Structural functionalism, especially in the work of Talcott Parsons, Robert Merton, and their students and followers, was for many years the dominant sociological theory. However, in the last three decades it has declined dramatically in importance (Chriss, 1995) and, in at least some senses, has receded into the recent history of sociological theory.
Parsons’ structural functionalism has four functional imperatives for all “action” systems, embodied in his famous AGIL scheme. These functional imperatives that are necessary for all systems are:
- Adaptation: A system must cope with external situational exigencies. It must adapt to its environment and adapt environment to its needs.
- Goal attainment: A system must define and achieve its primary goals.
- Integration: A system must regulate the interrelationship of its component parts. It must also manage the relationship among the other three functional imperatives (A,G,L).
- Latency (pattern maintenance): A system must furnish, maintain, and renew both the motivation of individuals and the cultural patterns that create and sustain the motivation.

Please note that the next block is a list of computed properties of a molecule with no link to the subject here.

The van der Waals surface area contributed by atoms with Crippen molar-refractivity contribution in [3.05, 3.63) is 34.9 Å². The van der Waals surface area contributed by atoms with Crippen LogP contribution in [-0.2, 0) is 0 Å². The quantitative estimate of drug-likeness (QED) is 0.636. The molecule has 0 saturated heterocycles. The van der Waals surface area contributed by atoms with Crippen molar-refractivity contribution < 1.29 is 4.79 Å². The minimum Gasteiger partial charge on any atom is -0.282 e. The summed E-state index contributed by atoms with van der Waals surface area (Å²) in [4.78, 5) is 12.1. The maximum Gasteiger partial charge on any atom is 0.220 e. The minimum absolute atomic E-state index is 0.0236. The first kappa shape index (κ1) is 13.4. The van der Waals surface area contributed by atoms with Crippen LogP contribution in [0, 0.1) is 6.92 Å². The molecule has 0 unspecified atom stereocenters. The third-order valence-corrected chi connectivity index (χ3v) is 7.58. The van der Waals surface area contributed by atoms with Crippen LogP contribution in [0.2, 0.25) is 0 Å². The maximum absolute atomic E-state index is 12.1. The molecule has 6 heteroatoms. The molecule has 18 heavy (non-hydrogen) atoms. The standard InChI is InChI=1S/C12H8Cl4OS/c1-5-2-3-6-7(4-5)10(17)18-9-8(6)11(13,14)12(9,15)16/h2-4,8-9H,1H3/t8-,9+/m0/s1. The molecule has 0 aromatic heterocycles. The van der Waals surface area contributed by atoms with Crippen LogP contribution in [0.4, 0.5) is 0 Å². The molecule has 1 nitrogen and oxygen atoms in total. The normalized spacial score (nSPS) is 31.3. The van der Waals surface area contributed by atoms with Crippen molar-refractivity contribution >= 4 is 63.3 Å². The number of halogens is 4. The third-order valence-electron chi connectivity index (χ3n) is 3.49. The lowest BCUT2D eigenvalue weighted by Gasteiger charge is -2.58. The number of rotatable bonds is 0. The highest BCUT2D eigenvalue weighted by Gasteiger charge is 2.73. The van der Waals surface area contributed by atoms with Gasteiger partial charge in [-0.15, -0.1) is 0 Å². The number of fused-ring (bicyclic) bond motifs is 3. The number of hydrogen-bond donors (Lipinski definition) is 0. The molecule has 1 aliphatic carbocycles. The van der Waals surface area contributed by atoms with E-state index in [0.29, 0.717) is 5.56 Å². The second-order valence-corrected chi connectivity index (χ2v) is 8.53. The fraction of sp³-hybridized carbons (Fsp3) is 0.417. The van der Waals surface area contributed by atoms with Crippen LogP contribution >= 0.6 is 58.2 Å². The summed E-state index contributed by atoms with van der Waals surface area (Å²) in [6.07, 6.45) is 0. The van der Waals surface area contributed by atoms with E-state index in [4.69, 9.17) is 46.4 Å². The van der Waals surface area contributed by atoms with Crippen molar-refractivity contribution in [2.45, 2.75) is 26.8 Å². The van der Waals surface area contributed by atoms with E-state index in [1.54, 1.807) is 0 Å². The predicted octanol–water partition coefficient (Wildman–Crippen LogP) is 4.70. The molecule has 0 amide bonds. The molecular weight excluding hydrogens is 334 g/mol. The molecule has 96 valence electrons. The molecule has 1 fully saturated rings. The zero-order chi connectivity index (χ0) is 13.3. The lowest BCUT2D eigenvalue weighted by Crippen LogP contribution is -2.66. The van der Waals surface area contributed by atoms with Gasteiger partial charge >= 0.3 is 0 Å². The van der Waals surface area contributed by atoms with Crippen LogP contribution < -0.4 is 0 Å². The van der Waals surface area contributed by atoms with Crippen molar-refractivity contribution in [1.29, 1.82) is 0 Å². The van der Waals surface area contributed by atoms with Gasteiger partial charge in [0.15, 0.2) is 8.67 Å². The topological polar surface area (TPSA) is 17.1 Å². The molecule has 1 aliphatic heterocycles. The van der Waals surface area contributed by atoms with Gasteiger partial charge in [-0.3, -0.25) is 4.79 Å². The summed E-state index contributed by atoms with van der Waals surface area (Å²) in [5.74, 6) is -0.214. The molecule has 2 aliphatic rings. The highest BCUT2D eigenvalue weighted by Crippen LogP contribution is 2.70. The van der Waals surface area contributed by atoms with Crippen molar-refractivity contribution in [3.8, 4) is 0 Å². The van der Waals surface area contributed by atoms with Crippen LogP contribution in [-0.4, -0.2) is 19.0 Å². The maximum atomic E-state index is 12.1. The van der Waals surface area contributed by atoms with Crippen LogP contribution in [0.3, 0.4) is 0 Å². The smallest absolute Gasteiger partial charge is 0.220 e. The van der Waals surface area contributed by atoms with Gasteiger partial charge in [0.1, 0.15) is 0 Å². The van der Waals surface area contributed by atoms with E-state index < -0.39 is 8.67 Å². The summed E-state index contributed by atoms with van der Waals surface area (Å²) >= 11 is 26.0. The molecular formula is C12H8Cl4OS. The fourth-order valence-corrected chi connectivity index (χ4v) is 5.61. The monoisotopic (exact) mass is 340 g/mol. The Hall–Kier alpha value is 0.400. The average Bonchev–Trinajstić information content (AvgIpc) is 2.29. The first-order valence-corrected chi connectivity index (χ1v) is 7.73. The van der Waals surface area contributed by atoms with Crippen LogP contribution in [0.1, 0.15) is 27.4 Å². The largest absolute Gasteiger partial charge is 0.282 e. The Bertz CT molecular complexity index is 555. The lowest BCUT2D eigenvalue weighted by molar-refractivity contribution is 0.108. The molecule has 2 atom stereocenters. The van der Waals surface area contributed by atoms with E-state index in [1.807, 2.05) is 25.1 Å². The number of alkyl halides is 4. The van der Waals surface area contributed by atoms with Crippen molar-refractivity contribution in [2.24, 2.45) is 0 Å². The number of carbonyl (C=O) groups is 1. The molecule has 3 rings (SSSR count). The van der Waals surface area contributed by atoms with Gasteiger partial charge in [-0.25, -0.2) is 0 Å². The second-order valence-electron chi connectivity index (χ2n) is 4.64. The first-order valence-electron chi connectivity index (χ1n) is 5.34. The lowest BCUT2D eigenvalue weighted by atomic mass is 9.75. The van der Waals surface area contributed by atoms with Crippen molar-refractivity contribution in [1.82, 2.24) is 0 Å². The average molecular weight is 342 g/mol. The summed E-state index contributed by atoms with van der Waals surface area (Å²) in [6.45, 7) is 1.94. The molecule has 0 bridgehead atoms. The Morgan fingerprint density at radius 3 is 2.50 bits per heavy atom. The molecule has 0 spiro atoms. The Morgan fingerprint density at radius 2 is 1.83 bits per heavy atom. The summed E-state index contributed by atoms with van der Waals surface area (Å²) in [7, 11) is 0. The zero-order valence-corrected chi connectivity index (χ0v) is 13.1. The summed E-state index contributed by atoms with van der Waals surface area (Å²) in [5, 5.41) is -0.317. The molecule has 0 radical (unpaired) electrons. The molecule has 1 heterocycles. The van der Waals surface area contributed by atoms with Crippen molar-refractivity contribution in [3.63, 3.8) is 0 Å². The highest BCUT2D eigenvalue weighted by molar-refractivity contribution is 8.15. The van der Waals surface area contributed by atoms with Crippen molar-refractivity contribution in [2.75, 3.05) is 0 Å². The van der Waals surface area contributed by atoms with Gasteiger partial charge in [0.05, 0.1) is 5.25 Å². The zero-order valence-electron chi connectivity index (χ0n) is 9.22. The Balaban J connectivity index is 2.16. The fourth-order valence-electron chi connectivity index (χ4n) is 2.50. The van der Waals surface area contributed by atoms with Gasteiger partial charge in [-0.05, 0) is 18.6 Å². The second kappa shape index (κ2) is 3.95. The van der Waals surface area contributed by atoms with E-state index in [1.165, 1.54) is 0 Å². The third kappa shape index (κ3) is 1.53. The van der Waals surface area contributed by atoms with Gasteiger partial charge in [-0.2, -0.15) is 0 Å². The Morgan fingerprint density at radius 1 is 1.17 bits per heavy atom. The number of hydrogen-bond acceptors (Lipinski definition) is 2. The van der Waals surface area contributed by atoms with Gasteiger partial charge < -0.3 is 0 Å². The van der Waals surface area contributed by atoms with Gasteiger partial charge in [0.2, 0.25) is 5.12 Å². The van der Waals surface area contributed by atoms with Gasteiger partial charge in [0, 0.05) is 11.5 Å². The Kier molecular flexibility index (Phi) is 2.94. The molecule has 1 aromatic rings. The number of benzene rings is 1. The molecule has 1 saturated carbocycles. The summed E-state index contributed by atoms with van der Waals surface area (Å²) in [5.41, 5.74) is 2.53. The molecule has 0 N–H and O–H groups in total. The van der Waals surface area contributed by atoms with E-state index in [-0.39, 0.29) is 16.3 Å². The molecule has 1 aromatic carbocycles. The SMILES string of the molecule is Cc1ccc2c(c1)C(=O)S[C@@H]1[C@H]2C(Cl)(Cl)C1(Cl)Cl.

Parsons designed the AGIL scheme to be used at all levels in this theoretical system. The behavioral organism is the action system that handles the adaptation function by adjusting to and transforming the external world. The personality system performs the goal-attainment function by defining system goals and mobilizing resources to attain them. The social system copes with the integration function by controlling its component parts. Finally, the cultural system performs the latency function by providing actors with the norms and values that motivate them for action (Ritzer, 2000).
The heart of Parsons’ work is found in his four. action systems. In the assumptions that Parson made regarding his action systems we encounter the problem of order which was his overWhelming concern and that has become a major source of criticism of his work. Parsons found his answer to the problem of order in structural functionalism, which operates in his view with the, following sets of assumptions:
- Systems have the property of order and interdependence of parts.
- Systems tend toward self-maintaining order, or equilibrium.
- The system may be static or involved in an ordered process of change.
- The nature of one part of the system has an impact on the form that the other parts can take.
- Systems maintain boundaries with their environments.
- Allocation and integration are two fundamental processes necessary for a given state of equilibrium of a system.
- Systems tend toward self-maintenance involving the maintenance of the relationships of parts to the whole, control of environmental variations, and control of tendencies to change the system from within.